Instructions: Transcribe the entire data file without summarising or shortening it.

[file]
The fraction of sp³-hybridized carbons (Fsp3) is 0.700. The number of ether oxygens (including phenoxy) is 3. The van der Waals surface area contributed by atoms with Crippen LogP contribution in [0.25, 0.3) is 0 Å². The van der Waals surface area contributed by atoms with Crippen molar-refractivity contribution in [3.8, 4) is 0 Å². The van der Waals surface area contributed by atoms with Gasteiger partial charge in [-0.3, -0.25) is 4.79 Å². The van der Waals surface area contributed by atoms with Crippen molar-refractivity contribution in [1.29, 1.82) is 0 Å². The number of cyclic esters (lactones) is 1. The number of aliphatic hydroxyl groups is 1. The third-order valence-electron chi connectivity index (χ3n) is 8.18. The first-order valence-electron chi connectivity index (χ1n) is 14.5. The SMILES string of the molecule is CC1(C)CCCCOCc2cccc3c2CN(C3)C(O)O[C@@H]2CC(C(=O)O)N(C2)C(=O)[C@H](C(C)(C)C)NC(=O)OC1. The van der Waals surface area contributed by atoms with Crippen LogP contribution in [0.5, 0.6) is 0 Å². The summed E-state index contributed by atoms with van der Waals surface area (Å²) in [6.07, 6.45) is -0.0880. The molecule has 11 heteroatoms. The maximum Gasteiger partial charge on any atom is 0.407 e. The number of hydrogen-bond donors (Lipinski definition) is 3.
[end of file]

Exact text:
The fraction of sp³-hybridized carbons (Fsp3) is 0.700. The number of ether oxygens (including phenoxy) is 3. The van der Waals surface area contributed by atoms with Crippen LogP contribution in [0.25, 0.3) is 0 Å². The van der Waals surface area contributed by atoms with Crippen molar-refractivity contribution in [3.8, 4) is 0 Å². The van der Waals surface area contributed by atoms with Gasteiger partial charge in [-0.3, -0.25) is 4.79 Å². The van der Waals surface area contributed by atoms with Crippen molar-refractivity contribution in [1.29, 1.82) is 0 Å². The number of cyclic esters (lactones) is 1. The number of aliphatic hydroxyl groups is 1. The third-order valence-electron chi connectivity index (χ3n) is 8.18. The first-order valence-electron chi connectivity index (χ1n) is 14.5. The SMILES string of the molecule is CC1(C)CCCCOCc2cccc3c2CN(C3)C(O)O[C@@H]2CC(C(=O)O)N(C2)C(=O)[C@H](C(C)(C)C)NC(=O)OC1. The van der Waals surface area contributed by atoms with Crippen LogP contribution in [0.5, 0.6) is 0 Å². The summed E-state index contributed by atoms with van der Waals surface area (Å²) in [6.07, 6.45) is -0.0880. The molecule has 11 heteroatoms. The maximum Gasteiger partial charge on any atom is 0.407 e. The number of hydrogen-bond donors (Lipinski definition) is 3.